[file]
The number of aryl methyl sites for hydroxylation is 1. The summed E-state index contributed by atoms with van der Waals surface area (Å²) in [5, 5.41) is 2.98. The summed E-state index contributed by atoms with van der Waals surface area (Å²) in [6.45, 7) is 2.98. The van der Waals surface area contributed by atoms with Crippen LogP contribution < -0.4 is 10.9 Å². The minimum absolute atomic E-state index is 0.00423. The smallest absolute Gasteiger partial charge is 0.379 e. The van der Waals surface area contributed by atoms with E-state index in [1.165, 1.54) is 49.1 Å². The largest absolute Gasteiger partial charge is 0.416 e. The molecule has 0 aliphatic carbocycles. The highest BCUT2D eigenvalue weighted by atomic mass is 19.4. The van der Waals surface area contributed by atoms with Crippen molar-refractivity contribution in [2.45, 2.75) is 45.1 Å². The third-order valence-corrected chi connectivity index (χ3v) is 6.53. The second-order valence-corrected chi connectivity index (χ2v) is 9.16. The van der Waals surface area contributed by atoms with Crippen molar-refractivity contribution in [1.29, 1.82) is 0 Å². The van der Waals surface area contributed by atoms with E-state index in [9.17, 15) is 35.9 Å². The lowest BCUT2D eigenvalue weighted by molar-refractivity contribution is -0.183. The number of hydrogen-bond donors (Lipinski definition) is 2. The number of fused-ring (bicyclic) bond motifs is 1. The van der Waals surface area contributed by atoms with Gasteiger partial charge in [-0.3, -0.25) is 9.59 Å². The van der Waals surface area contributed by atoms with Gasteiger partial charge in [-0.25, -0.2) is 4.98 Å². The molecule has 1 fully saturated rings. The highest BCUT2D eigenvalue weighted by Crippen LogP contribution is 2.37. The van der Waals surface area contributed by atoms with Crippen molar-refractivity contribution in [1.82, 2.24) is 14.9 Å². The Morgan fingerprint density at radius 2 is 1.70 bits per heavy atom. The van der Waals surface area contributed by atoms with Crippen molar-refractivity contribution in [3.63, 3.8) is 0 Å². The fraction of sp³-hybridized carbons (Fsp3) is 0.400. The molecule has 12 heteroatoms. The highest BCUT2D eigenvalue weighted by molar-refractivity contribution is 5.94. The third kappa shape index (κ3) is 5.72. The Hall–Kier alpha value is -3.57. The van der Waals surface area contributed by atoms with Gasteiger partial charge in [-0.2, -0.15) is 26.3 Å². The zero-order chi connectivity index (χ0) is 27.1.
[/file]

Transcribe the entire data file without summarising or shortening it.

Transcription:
The number of aryl methyl sites for hydroxylation is 1. The summed E-state index contributed by atoms with van der Waals surface area (Å²) in [5, 5.41) is 2.98. The summed E-state index contributed by atoms with van der Waals surface area (Å²) in [6.45, 7) is 2.98. The van der Waals surface area contributed by atoms with Crippen LogP contribution < -0.4 is 10.9 Å². The minimum absolute atomic E-state index is 0.00423. The smallest absolute Gasteiger partial charge is 0.379 e. The van der Waals surface area contributed by atoms with E-state index in [1.165, 1.54) is 49.1 Å². The largest absolute Gasteiger partial charge is 0.416 e. The molecule has 0 aliphatic carbocycles. The highest BCUT2D eigenvalue weighted by atomic mass is 19.4. The van der Waals surface area contributed by atoms with Crippen molar-refractivity contribution in [2.45, 2.75) is 45.1 Å². The third-order valence-corrected chi connectivity index (χ3v) is 6.53. The second-order valence-corrected chi connectivity index (χ2v) is 9.16. The van der Waals surface area contributed by atoms with Crippen molar-refractivity contribution in [1.29, 1.82) is 0 Å². The van der Waals surface area contributed by atoms with E-state index in [9.17, 15) is 35.9 Å². The lowest BCUT2D eigenvalue weighted by molar-refractivity contribution is -0.183. The number of hydrogen-bond donors (Lipinski definition) is 2. The number of fused-ring (bicyclic) bond motifs is 1. The van der Waals surface area contributed by atoms with Gasteiger partial charge in [-0.3, -0.25) is 9.59 Å². The van der Waals surface area contributed by atoms with Gasteiger partial charge in [-0.25, -0.2) is 4.98 Å². The molecule has 1 fully saturated rings. The highest BCUT2D eigenvalue weighted by Crippen LogP contribution is 2.37. The van der Waals surface area contributed by atoms with Crippen molar-refractivity contribution in [1.82, 2.24) is 14.9 Å². The Morgan fingerprint density at radius 2 is 1.70 bits per heavy atom. The van der Waals surface area contributed by atoms with Crippen molar-refractivity contribution in [3.63, 3.8) is 0 Å². The fraction of sp³-hybridized carbons (Fsp3) is 0.400. The molecule has 12 heteroatoms. The highest BCUT2D eigenvalue weighted by molar-refractivity contribution is 5.94. The third kappa shape index (κ3) is 5.72. The Hall–Kier alpha value is -3.57. The van der Waals surface area contributed by atoms with Gasteiger partial charge in [-0.2, -0.15) is 26.3 Å². The zero-order chi connectivity index (χ0) is 27.1.